Jungle Trekking in Malaysia

Friday, March 29, 2013

Many tourist come to Malaysia to get in touch with the tropical jungle. Reading and watching video is not bring about the taste of the topical jungle trekking. I have include an article to bring about the interest on the subject..

 Jungle trekking is an experience of different kind. You are full engrossed with the surrounding and you are a part of the jungle. Your sense of presence, hearing and virtual will be greatly increased. A slight sound on the background will go deep into your mind.

 Read more..

By Author: Angel Dulay
What is it really like to be in a rainforest? It’s hot and sticky. As you eco-trek out of your hammock and go hiking, you’re immediately covered in sweat. Your underwear clings, your pants cling, and things that Eek! aren’t part of your clothing at all cling to you. You’re also instantly covered in bugs. And the wet forest is, as its name would imply, wet. Hence, Whoops! Slippery. You’re immediately covered in mud too.
While you’re trying to remove the sweat, bugs and mud off with handkerchiefs, moist towelettes and Off (in the environmentally friendly pump containers), you’ll find insects that look like sticks and frogs that look like leaves and moths that look like birds and lizards that look like anything they sit on. There seem to be problems with identity in the jungle. Among the various things the wet forest needs is, probably, psychiatric help.

Every kind of plant and animal has some sort of stringer, barb, thorn, prickle, spine, poison. There’s a fierce competition for nutrients on the ground which is why rainforest soil is so notoriously poor and easily damaged by horticulture. The tremendous hardwood trees of the jungle, rising 120 feet with prodigious buttresses and trunks as big around tract houses are rooted in earth where you couldn’t grow petunias.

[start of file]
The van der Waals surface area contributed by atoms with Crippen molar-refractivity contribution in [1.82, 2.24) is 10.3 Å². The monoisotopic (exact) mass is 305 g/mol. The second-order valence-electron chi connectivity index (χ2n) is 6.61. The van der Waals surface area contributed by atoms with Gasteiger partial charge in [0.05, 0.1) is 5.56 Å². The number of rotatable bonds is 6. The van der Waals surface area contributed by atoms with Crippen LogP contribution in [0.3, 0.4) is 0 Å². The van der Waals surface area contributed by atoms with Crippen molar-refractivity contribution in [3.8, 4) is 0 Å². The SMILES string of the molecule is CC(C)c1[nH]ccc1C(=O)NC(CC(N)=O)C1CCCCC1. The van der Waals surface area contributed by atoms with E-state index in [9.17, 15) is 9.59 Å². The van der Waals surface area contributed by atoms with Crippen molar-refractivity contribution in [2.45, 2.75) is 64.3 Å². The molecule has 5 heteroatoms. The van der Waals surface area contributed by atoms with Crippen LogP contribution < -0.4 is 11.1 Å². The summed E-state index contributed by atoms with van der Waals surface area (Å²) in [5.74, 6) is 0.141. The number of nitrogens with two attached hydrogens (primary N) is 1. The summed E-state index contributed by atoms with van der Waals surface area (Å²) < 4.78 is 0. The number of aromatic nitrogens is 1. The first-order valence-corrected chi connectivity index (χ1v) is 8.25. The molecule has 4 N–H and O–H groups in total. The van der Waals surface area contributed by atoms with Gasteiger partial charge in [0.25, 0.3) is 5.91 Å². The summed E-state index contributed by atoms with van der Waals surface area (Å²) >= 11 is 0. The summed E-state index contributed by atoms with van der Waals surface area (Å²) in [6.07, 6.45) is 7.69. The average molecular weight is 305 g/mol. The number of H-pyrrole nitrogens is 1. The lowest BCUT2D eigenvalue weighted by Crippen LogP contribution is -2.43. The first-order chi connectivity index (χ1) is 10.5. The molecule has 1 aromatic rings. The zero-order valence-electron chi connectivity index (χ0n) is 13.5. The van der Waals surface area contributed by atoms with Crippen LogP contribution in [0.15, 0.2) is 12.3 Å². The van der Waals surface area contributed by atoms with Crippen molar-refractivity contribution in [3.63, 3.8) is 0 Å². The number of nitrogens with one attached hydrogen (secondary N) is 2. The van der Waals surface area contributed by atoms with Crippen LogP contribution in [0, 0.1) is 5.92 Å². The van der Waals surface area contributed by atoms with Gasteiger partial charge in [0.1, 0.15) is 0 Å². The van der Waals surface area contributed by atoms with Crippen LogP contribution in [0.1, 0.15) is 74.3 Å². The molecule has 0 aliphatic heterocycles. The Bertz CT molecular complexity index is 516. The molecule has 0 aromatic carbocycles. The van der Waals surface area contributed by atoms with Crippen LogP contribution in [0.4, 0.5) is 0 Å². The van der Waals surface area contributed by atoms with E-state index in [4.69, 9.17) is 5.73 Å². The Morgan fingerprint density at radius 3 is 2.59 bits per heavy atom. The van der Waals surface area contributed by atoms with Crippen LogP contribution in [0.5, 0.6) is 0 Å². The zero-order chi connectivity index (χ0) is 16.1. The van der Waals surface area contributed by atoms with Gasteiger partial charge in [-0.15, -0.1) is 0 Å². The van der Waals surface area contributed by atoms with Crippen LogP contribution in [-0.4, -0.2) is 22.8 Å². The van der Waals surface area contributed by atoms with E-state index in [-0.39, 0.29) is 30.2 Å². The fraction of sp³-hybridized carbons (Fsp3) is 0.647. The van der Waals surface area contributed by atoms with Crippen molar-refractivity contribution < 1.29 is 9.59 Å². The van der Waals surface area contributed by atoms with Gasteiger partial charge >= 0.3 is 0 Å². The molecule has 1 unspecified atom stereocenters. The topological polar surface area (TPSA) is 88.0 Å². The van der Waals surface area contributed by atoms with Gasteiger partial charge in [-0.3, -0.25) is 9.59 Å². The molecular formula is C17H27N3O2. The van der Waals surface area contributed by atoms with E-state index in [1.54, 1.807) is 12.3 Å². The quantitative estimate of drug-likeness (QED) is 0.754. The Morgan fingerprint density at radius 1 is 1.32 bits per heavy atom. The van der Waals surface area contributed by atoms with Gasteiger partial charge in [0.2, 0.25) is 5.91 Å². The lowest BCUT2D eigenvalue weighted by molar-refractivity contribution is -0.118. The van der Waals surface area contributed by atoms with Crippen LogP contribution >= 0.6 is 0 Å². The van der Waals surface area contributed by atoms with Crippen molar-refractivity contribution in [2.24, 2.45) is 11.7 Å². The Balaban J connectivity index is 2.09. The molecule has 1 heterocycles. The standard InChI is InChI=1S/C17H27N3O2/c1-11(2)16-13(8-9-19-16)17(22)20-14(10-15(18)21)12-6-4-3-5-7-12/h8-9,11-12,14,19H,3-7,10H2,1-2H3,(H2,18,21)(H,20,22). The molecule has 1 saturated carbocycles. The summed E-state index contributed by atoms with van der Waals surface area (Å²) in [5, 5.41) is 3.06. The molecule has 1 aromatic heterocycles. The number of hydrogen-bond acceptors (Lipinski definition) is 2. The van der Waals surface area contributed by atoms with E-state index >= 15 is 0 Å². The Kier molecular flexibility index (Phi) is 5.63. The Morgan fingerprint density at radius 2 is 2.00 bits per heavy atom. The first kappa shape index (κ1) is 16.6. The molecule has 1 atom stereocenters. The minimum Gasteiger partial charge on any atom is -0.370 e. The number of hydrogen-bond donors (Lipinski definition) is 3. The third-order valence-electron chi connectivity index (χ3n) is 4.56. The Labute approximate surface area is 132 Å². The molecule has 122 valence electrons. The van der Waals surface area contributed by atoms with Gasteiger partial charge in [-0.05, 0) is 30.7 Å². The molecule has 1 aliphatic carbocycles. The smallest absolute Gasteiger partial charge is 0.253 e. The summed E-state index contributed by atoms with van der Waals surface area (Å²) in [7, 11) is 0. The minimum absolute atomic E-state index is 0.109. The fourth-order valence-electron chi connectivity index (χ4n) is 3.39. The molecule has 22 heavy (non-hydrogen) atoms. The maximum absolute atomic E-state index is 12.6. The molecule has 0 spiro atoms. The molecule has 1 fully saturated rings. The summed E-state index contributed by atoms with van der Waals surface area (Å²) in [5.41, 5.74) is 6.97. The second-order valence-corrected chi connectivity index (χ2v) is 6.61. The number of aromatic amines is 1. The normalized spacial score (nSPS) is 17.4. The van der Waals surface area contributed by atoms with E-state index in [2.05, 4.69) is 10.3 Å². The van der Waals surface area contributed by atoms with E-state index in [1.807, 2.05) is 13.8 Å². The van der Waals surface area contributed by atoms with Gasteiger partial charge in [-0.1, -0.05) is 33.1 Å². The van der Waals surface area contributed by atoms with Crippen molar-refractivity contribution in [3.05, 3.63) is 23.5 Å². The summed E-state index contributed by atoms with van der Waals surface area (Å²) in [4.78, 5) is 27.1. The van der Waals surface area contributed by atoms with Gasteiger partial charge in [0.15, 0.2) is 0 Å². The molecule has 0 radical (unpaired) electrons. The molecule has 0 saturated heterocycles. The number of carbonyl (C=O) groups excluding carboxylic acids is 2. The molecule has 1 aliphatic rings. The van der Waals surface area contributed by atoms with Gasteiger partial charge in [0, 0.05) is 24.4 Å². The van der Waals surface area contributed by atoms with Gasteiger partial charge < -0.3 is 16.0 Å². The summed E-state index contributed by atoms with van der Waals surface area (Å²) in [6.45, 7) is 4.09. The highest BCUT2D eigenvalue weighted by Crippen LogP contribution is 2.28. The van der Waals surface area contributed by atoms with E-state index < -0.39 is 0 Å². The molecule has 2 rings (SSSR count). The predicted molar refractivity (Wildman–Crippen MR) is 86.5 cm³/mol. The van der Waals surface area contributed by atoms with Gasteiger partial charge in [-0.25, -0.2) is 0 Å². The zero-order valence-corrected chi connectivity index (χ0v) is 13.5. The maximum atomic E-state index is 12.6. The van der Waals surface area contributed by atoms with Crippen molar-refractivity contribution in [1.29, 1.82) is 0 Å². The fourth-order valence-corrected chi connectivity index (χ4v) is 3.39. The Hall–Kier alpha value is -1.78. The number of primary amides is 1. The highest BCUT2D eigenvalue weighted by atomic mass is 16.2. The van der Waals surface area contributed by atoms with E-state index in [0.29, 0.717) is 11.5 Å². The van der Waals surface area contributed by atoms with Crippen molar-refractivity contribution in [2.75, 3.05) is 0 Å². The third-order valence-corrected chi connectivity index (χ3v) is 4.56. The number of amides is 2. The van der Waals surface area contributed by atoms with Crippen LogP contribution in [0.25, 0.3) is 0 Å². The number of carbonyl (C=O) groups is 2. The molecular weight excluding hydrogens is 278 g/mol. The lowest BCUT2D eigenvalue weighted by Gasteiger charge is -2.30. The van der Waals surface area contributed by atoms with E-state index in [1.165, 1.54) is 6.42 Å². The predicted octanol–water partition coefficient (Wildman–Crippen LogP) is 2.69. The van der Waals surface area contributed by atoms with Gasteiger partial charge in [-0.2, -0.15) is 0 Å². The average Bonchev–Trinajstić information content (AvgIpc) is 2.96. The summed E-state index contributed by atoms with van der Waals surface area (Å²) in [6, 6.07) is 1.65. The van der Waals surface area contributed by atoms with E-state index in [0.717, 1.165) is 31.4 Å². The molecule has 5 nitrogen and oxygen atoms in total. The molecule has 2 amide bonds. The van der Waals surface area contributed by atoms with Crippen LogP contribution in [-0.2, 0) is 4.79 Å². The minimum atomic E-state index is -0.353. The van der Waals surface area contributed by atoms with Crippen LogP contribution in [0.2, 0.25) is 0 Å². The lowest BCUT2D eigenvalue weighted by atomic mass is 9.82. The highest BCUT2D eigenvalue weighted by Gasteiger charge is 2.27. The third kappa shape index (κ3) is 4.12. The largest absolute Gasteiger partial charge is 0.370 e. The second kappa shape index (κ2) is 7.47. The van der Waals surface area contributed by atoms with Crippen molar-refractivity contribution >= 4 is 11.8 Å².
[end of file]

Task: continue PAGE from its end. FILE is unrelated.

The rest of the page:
The wet forest is not, however, scary; not even in the dark. Though it is dense, tangled, and filled with remarkably icky things like bugs, you start looking at the multitude of insects. The astounding number of them. The great smacking bogs and oodles, the scads, the lasings of bugs galore. Why do people spend so little time contemplating the ugliness of nature? How many humans get all the way through even the most fabulous sunset without getting up for a beer or going inside to check the evening news? But you can watch an enraged fruit bat trying to take out a professor’s face. An enraged Malaysian fruit bat looks like a colonel in the RAT Airforce. It has a set of teeth that look like it could perform an appendectomy. If I were a local resident, I’d keep the fruit out in the garage or rent a mini-storage space.

Trekking along the footpaths and rocky outbacks of Asia’s forests you come across water camps. Here, really sophisticated efforts at simplicity have been made. The camps are nothing but wobbly, bamboo platforms with a roof of palm leaves. Some camps get balsa plaques carved by previous tour groups. The plaques bear names of travelers and descriptions of some of the highlights of their travels. Some contain poems in the order of: